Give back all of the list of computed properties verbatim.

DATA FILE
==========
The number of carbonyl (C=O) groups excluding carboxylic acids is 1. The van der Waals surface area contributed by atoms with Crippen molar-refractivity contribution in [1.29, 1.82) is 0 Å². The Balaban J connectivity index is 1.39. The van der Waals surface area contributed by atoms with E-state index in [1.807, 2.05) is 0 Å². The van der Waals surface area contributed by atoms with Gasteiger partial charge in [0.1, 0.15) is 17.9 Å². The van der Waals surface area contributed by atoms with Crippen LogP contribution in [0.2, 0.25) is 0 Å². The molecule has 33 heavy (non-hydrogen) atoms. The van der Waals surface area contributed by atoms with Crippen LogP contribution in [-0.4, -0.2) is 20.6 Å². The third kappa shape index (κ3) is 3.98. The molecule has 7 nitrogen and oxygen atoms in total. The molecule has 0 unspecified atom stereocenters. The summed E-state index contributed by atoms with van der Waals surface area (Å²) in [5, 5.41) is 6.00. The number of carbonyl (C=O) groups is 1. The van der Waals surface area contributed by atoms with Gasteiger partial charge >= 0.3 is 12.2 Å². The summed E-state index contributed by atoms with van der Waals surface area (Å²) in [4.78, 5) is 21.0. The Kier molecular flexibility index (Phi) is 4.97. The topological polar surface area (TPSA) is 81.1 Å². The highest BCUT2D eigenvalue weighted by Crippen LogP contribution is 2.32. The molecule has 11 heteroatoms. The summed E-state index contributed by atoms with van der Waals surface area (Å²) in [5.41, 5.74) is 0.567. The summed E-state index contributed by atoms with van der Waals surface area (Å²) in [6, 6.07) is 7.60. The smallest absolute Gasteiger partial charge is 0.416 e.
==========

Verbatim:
The number of carbonyl (C=O) groups excluding carboxylic acids is 1. The van der Waals surface area contributed by atoms with Crippen molar-refractivity contribution in [1.29, 1.82) is 0 Å². The Balaban J connectivity index is 1.39. The van der Waals surface area contributed by atoms with E-state index in [1.807, 2.05) is 0 Å². The van der Waals surface area contributed by atoms with Gasteiger partial charge in [0.1, 0.15) is 17.9 Å². The van der Waals surface area contributed by atoms with Crippen LogP contribution in [0.2, 0.25) is 0 Å². The molecule has 33 heavy (non-hydrogen) atoms. The van der Waals surface area contributed by atoms with Crippen LogP contribution in [-0.4, -0.2) is 20.6 Å². The third kappa shape index (κ3) is 3.98. The molecule has 7 nitrogen and oxygen atoms in total. The molecule has 0 unspecified atom stereocenters. The summed E-state index contributed by atoms with van der Waals surface area (Å²) in [5, 5.41) is 6.00. The number of carbonyl (C=O) groups is 1. The van der Waals surface area contributed by atoms with Gasteiger partial charge >= 0.3 is 12.2 Å². The summed E-state index contributed by atoms with van der Waals surface area (Å²) in [4.78, 5) is 21.0. The Kier molecular flexibility index (Phi) is 4.97. The topological polar surface area (TPSA) is 81.1 Å². The highest BCUT2D eigenvalue weighted by Crippen LogP contribution is 2.32. The molecule has 11 heteroatoms. The summed E-state index contributed by atoms with van der Waals surface area (Å²) in [5.41, 5.74) is 0.567. The summed E-state index contributed by atoms with van der Waals surface area (Å²) in [6, 6.07) is 7.60. The smallest absolute Gasteiger partial charge is 0.416 e.